Moral panic over vaping spurs first growth in cigarette sales in 20 years
New data show something that should have been obvious to everyone not carrying a shield in the ongoing moral panic over vaping.
Sales data show that in 2020, traditional tobacco sales rose for the first time in two decades:
The number of cigarettes purchased by wholesalers and retailers rose slightly, 0.4%, to 203.7 billion from 202.9 billion in 2019.
The FTC’s Cigarette Report didn’t offer reasons for the increase in sales among the major tobacco companies, Altria Group Inc., ITG Brands LLC, Reynolds American Inc. and Vector Group Ltd.
The FTC didn’t respond to requests for comment.
No comment? Well, how about that long public health crusade against vaping and other products that promised to help smokers kick the habit?
People who once vaped may also have returned to regular cigarettes because of health concerns over vaping prompted by a mysterious lung illness in 2019 that was ultimately linked to vitamin E oil in marijuana vaping products. Bans on flavored vaping and increased e-cigarette taxes may have also contributed to the increase, consumers and industry officials said.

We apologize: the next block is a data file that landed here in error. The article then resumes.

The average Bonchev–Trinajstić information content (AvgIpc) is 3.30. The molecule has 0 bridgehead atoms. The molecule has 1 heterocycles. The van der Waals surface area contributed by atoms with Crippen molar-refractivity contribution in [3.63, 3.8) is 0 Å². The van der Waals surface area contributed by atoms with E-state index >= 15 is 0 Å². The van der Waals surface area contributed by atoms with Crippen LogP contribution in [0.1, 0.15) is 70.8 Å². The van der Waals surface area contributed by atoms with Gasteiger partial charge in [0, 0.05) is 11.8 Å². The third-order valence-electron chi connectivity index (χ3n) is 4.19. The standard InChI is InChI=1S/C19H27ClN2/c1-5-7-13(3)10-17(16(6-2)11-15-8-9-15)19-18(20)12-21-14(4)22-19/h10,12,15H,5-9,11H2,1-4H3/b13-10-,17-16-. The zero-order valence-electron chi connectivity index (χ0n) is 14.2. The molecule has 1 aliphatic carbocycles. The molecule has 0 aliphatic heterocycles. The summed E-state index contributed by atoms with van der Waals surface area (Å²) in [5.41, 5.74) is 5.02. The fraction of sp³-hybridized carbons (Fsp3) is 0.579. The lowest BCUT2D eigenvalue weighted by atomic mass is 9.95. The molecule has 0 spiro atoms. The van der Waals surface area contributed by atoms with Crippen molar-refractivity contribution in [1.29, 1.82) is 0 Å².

Never fear, folks: the nanny state is on the case, looking to institute new, market defying tobacco bans:
In April, the Biden administration and the Food and Drug Administration announced they would take steps to ban menthol cigarettes, a policy move that could sweep more than a third of all cigarettes sold in the U.S. from the market. In 2013, the FDA found that menthols are harder to quit than regular cigarettes.
What could possibly go wrong with forcing a third of all products sold to suddenly disappear from shelves? Did someone just say “black market”?